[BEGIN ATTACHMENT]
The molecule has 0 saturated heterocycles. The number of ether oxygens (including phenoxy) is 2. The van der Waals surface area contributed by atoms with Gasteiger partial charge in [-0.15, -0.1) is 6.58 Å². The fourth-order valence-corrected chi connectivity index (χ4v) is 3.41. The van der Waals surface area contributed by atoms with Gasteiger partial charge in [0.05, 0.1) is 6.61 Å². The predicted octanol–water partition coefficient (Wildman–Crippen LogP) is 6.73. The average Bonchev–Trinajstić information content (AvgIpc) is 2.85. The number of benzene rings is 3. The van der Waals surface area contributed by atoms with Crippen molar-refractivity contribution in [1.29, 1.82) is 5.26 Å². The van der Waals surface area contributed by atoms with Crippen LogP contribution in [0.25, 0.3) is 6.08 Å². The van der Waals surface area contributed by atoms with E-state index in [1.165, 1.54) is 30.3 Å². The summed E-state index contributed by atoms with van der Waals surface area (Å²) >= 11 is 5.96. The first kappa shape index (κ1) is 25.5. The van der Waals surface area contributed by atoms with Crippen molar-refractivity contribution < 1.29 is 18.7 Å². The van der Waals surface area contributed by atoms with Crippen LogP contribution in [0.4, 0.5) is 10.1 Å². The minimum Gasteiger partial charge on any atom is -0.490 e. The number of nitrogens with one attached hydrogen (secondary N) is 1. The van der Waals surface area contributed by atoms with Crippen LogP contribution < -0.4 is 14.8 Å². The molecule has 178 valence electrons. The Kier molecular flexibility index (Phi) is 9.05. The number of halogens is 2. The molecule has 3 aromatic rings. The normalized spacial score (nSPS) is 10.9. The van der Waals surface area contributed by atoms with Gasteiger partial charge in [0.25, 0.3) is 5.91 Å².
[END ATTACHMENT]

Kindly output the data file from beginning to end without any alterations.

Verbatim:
The molecule has 0 saturated heterocycles. The number of ether oxygens (including phenoxy) is 2. The van der Waals surface area contributed by atoms with Gasteiger partial charge in [-0.15, -0.1) is 6.58 Å². The fourth-order valence-corrected chi connectivity index (χ4v) is 3.41. The van der Waals surface area contributed by atoms with Gasteiger partial charge in [0.05, 0.1) is 6.61 Å². The predicted octanol–water partition coefficient (Wildman–Crippen LogP) is 6.73. The average Bonchev–Trinajstić information content (AvgIpc) is 2.85. The number of benzene rings is 3. The van der Waals surface area contributed by atoms with Crippen molar-refractivity contribution in [1.29, 1.82) is 5.26 Å². The van der Waals surface area contributed by atoms with Crippen LogP contribution in [0.25, 0.3) is 6.08 Å². The van der Waals surface area contributed by atoms with E-state index in [1.165, 1.54) is 30.3 Å². The summed E-state index contributed by atoms with van der Waals surface area (Å²) >= 11 is 5.96. The first kappa shape index (κ1) is 25.5. The van der Waals surface area contributed by atoms with Crippen molar-refractivity contribution < 1.29 is 18.7 Å². The van der Waals surface area contributed by atoms with Crippen LogP contribution in [0.4, 0.5) is 10.1 Å². The minimum Gasteiger partial charge on any atom is -0.490 e. The number of nitrogens with one attached hydrogen (secondary N) is 1. The van der Waals surface area contributed by atoms with Crippen LogP contribution < -0.4 is 14.8 Å². The molecule has 178 valence electrons. The Kier molecular flexibility index (Phi) is 9.05. The number of halogens is 2. The molecule has 3 aromatic rings. The normalized spacial score (nSPS) is 10.9. The van der Waals surface area contributed by atoms with Gasteiger partial charge in [0.25, 0.3) is 5.91 Å².